Tax announcement surprised the Australian association
The plan put forward by the New South Wales Labour Party to impose a 25% tax on new boats and second-hand recreational boats has been rejected by the Boating Industry Association (BIA) of Australia, which was surprised by the announcement.
In its latest newsletter, the BIA says: “The NSW Labour Party’s proposed policy to tax new and second-hand recreational boats will bring further hardship on an industry that is still recovering from the GFC and punish hardworking boaters and retirees.”
Alan Blake, BIA president, commented: “The BIA was surprised by Labour’s announcement to tax boat owners. The tax will drive sales and jobs away from NSW to other states and sadly, the perception that boats over the value of $200,000 are a tax on the wealthy is fundamentally wrong.”
He continued: “Many vessels of that value are owned by families, retirees, groups of hard-working, hard-saving mates who have grouped their savings to pursue their passion for being outdoors, or those who have joined in a share boat arrangement through a club. The proposed tax will hurt working families who enjoy boating and the many small businesses and their employees who service them.
“The knock-on effect of this proposal has not been taken into consideration by the Labour Party,” Blake warned. “The businesses that service, store or supply provisions for these vessels are small family businesses who will feel a direct impact of such a tax.”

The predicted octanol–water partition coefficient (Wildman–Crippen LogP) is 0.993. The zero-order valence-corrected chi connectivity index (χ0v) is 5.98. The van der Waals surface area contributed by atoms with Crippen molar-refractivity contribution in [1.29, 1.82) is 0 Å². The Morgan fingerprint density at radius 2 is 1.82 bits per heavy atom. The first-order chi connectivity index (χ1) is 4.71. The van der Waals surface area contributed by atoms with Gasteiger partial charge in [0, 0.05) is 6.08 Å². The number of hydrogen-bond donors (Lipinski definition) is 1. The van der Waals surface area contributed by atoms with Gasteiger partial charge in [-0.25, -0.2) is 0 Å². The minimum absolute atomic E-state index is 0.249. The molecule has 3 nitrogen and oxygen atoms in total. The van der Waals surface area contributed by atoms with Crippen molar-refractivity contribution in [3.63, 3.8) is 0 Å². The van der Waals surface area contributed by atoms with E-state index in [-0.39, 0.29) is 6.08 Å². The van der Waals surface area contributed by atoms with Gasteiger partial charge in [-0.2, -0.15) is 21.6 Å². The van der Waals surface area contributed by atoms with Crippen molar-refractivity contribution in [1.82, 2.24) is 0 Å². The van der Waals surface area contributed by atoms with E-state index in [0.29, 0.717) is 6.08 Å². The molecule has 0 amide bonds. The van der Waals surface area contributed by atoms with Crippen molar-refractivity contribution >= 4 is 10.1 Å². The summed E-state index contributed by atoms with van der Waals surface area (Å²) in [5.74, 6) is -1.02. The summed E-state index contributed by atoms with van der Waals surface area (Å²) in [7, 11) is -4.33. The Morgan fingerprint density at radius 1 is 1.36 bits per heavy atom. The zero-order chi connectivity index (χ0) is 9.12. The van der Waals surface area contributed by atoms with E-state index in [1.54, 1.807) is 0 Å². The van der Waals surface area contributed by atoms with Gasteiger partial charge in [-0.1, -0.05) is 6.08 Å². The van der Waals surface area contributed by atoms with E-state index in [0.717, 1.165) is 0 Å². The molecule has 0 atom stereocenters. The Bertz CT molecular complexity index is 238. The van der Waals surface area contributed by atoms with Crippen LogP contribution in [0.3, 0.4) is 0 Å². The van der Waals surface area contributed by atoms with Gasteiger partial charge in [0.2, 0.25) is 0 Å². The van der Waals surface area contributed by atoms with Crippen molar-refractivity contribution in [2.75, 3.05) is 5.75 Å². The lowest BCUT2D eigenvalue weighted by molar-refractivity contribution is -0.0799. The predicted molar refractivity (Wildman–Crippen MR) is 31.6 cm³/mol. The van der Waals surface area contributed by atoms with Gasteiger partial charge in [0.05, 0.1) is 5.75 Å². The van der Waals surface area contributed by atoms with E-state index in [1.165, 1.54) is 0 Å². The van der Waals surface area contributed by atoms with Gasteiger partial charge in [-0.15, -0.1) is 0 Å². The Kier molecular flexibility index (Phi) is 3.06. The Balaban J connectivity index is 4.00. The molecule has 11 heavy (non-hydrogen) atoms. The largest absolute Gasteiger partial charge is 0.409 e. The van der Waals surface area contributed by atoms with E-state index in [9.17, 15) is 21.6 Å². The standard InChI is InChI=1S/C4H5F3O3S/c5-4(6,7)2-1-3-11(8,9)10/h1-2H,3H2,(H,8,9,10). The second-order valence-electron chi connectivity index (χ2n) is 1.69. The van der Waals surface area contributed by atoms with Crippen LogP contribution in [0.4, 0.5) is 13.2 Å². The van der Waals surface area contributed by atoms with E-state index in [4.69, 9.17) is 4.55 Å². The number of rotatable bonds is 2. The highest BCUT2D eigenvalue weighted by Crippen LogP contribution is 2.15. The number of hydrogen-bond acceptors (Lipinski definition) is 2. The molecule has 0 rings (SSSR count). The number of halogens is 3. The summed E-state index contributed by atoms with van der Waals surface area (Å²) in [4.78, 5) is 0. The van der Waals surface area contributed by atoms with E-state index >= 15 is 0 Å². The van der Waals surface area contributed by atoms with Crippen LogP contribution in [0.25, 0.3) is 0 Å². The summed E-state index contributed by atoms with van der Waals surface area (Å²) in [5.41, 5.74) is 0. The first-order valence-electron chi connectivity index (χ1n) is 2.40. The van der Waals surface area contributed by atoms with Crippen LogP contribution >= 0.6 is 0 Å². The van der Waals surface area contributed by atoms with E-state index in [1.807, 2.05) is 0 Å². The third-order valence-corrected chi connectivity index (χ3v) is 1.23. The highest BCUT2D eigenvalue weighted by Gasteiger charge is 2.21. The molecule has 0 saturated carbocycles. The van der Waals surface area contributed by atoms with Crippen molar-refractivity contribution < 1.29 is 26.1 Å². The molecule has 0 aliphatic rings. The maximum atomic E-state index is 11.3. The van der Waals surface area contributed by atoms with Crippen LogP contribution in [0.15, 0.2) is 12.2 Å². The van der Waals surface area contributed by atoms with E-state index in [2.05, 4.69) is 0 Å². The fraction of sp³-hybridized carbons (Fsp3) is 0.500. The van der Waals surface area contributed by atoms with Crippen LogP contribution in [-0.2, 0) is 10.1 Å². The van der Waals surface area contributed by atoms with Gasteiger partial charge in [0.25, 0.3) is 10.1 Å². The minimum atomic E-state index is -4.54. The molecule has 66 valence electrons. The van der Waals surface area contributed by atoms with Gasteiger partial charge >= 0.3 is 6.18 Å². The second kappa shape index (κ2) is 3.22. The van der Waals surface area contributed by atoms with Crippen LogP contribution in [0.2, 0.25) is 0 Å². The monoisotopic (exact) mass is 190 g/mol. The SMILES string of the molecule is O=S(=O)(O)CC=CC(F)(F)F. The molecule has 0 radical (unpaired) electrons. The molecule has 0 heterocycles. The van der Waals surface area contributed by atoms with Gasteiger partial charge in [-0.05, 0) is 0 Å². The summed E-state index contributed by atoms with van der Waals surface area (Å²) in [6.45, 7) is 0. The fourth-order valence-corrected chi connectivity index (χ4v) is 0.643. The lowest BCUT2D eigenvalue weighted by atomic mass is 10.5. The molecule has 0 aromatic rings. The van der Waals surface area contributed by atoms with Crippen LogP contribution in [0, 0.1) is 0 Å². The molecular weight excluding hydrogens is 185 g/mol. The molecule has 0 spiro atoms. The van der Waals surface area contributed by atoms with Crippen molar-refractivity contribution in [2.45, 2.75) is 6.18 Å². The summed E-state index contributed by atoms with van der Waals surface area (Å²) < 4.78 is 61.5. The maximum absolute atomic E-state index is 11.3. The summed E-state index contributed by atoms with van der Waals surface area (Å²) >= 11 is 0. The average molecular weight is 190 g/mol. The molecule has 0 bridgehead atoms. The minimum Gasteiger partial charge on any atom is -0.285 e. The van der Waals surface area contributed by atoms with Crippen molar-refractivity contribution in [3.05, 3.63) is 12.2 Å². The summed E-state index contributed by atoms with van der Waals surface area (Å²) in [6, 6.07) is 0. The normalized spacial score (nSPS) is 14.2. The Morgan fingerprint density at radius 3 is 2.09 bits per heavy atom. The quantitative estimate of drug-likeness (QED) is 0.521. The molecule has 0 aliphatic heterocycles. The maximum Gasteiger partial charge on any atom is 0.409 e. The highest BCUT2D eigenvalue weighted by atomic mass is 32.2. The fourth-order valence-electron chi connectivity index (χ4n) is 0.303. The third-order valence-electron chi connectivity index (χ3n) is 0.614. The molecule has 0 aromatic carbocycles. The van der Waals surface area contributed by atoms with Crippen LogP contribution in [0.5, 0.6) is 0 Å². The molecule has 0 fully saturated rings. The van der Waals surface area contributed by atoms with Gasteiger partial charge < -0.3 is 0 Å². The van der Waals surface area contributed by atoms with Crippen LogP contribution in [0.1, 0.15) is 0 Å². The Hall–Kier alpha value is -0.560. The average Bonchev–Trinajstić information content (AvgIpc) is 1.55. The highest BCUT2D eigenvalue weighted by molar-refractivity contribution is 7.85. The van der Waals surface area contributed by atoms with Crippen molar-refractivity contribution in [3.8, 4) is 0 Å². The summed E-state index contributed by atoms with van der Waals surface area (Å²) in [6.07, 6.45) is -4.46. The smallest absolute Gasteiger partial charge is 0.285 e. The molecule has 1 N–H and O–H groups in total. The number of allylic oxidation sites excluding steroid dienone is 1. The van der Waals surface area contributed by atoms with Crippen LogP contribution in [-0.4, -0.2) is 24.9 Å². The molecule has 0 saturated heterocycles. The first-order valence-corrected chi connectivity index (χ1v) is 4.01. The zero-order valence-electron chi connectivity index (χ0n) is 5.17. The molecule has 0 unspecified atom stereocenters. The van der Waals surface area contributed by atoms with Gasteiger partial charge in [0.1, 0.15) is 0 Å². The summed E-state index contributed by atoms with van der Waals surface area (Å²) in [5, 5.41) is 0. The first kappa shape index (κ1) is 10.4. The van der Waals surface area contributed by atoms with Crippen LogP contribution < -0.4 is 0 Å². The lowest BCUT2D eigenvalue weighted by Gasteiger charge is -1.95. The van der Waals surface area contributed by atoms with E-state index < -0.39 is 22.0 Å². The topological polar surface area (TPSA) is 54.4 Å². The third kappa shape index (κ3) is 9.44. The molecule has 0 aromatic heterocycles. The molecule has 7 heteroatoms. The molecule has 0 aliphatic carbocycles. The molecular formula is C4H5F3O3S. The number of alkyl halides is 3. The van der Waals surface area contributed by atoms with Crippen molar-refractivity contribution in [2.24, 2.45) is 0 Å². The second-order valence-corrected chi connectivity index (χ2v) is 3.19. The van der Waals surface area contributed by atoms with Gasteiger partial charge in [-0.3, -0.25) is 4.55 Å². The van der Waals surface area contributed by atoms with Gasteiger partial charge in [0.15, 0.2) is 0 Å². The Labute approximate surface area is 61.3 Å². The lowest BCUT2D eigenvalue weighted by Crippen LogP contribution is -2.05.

The BIA points out that the number of vessels sold each year within NSW are not as many as the Labour government believes and the perceived taxation revenue has been significantly overstated. Boats are a discretional purchase and this tax will only push consumers to simply purchase in other states or choose other forms of recreation (like caravanning) which are not penalised by the proposed tax.
It emphasised that there are plenty of international examples, including taxes introduced by President Clinton in the US in the early 1990s, where taxes on boats, like that proposed by Labour, were implemented then quickly abandoned as they didn’t raise the predicted tax revenue and devastated the local industry. The BIA implores the Labour Party to not repeat these mistakes and send jobs and business to other states.